In this century, the Christian faith seems confrontational at its core. The issues we stubbornly choose to tackle and emphasize--whether creationism, theism, eschatology or any culture war on the political scene--indicate that we feel threatened and may be missing the point.
Conservative Christian culture is producing increasingly overweight, capitalist, isolated men and women with little care for migrants, the marginalized, the environment, and transformative health and spirituality. How is this not a reactionary and short-lived response to the twenty-first century? If all we have to offer is a “No” to every question people care about, how will churches keep from imploding like the Soviet Union?
The world continues to spin and others explore and live out these essential matters. I am not a fatalist, and will not give up my Christian faith (and the church) that easily. Though our future is unknown, I am hopeful that the community started by Jesus of Nazareth will come to fruition and His Kingdom will triumph. To be on the same page with Him, Ekklesia the church must be able to identify with two relentless sister-realities. Their names? Consciousness and Suffering.
What is consciousness? Is there purpose at work in the universe? How does one tap into it? These soul-searching questions—and the paths that lead to them—lead to tomorrow’s spirituality. Science and secularism have yet to come up with convincing answers to these questions.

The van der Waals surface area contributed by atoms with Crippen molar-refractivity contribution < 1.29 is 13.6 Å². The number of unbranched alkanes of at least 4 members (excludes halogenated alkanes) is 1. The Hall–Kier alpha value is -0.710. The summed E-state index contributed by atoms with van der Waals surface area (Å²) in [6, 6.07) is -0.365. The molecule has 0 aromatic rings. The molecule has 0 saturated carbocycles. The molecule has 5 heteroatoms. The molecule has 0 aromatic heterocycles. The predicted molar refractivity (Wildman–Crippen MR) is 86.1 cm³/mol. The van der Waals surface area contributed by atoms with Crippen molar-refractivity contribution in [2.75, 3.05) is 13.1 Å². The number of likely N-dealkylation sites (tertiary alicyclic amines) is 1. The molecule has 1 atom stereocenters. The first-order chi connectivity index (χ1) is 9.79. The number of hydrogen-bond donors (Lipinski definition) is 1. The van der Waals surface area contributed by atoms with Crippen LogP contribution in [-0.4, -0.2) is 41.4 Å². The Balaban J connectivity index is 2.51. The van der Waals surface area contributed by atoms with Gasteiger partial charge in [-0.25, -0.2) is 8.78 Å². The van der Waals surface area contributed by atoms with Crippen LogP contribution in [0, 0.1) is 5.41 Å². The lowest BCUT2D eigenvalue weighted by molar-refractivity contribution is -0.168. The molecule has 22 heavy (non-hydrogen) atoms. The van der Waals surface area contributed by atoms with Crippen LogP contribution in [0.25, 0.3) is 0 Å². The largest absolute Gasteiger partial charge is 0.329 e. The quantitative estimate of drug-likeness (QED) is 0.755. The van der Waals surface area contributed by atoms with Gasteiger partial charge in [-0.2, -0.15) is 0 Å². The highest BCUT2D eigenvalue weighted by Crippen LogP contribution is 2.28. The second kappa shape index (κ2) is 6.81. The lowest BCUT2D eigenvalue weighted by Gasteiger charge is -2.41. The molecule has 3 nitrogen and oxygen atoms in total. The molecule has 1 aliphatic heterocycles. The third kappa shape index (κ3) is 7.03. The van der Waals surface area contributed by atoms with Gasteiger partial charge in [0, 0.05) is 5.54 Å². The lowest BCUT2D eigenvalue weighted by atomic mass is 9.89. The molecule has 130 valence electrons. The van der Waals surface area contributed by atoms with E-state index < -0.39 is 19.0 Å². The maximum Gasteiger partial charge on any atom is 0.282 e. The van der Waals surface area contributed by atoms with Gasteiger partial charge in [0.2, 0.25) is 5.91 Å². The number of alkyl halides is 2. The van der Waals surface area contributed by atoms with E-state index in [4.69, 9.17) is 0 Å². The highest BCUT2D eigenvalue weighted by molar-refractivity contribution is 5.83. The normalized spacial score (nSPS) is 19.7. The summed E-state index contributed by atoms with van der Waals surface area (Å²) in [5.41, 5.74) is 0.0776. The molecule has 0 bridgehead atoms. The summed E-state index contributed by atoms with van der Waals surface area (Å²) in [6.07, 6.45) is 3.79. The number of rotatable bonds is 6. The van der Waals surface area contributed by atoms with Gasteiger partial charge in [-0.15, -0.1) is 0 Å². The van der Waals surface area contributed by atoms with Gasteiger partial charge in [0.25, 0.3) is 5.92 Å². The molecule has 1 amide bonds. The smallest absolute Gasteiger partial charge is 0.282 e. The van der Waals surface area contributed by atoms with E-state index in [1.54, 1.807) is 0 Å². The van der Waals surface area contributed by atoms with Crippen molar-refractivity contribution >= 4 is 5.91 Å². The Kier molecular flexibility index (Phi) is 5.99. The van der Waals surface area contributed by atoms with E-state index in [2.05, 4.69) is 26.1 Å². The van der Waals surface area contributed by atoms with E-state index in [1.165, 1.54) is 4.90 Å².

Jesus said: “Man shall not live by bread alone but by every word that proceeds out of the mouth of God” (Matthew 4:4). This verse confronts our world which has much bread and little Word. Christians should be at the forefront in providing prayer centers and spiritual retreats, and practicing the presence of God to anyone who is seeking transformation.
What is suffering? Why does it exist? What is our responsibility in alleviating it? For whom and for what? As we become less self-centered, we are realizing the importance of caring for our planet and the fullness therein, from the “least of our brothers” to animal and plant welfare. Let’s not react to this, as it can be used for good in the Kingdom of God.
What we do with suffering will impact how we care for the poor among us and for God’s creation. What if we would teach and live out Philippians 2--self-emptying, servant stewardship instead of criticizing people and ridiculing them for taking care of their surroundings?
In the twenty-first century, how can we get involved in God's great work? By caring for and fostering life in all its dimensions; by demonstrating mature spirituality and prayer; by worshipping God and obeying the commandments of Jesus Christ without reacting to our neighbors through passive-aggressive isolation; and by giving full attention and care to Muslim refugees in particular.
Jesus of Nazareth has much to say about consciousness and suffering. Our response will be the deciding factor in whether the church contributes to this age, or dies and makes way for others to take on this great work. After all, God can use stones to accomplish His purposes (Matthew 3:9).
“Salt is good but if it loses its flavor, what is it good for?” (Matthew 5:13). This is the great work: “Building up the Temple of the Lord. Brother, won’t you help me? Sister, won’t you help me?”
Written by: Y.L.